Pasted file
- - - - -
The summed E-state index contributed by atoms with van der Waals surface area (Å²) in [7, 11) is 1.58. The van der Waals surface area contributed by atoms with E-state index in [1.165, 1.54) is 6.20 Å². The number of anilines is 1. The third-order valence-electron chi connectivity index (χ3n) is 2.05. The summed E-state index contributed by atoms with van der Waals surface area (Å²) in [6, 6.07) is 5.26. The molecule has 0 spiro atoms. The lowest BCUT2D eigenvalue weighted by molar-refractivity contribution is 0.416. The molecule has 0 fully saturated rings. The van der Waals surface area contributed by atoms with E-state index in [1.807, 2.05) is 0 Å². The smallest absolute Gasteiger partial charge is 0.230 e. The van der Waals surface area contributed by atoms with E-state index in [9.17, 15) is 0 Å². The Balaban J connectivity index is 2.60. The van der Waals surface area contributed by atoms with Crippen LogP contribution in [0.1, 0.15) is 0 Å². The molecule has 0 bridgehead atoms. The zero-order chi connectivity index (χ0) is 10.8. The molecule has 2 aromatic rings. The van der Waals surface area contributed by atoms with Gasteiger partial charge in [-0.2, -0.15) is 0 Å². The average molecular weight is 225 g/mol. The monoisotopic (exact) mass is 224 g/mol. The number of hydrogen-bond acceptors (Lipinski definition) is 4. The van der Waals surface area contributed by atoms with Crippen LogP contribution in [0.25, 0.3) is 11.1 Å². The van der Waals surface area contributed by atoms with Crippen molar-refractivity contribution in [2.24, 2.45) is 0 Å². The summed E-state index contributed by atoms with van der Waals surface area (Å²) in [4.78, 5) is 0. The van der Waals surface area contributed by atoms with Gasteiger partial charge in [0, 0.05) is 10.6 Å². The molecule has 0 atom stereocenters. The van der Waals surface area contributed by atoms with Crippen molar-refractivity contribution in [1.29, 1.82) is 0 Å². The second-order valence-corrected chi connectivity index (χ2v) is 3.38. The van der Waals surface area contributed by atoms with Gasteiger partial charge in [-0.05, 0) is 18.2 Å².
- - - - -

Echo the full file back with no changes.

The summed E-state index contributed by atoms with van der Waals surface area (Å²) in [7, 11) is 1.58. The van der Waals surface area contributed by atoms with E-state index in [1.165, 1.54) is 6.20 Å². The number of anilines is 1. The third-order valence-electron chi connectivity index (χ3n) is 2.05. The summed E-state index contributed by atoms with van der Waals surface area (Å²) in [6, 6.07) is 5.26. The molecule has 0 spiro atoms. The lowest BCUT2D eigenvalue weighted by molar-refractivity contribution is 0.416. The molecule has 0 fully saturated rings. The van der Waals surface area contributed by atoms with E-state index in [1.807, 2.05) is 0 Å². The smallest absolute Gasteiger partial charge is 0.230 e. The van der Waals surface area contributed by atoms with E-state index in [9.17, 15) is 0 Å². The Balaban J connectivity index is 2.60. The van der Waals surface area contributed by atoms with Crippen LogP contribution in [0.1, 0.15) is 0 Å². The molecule has 0 bridgehead atoms. The zero-order chi connectivity index (χ0) is 10.8. The molecule has 2 aromatic rings. The van der Waals surface area contributed by atoms with Gasteiger partial charge in [-0.2, -0.15) is 0 Å². The average molecular weight is 225 g/mol. The monoisotopic (exact) mass is 224 g/mol. The number of hydrogen-bond acceptors (Lipinski definition) is 4. The van der Waals surface area contributed by atoms with Crippen LogP contribution in [0.25, 0.3) is 11.1 Å². The van der Waals surface area contributed by atoms with Crippen molar-refractivity contribution in [2.24, 2.45) is 0 Å². The summed E-state index contributed by atoms with van der Waals surface area (Å²) in [4.78, 5) is 0. The van der Waals surface area contributed by atoms with Gasteiger partial charge in [0, 0.05) is 10.6 Å². The molecule has 0 atom stereocenters. The van der Waals surface area contributed by atoms with Crippen molar-refractivity contribution in [1.29, 1.82) is 0 Å². The second-order valence-corrected chi connectivity index (χ2v) is 3.38. The van der Waals surface area contributed by atoms with Gasteiger partial charge in [-0.05, 0) is 18.2 Å².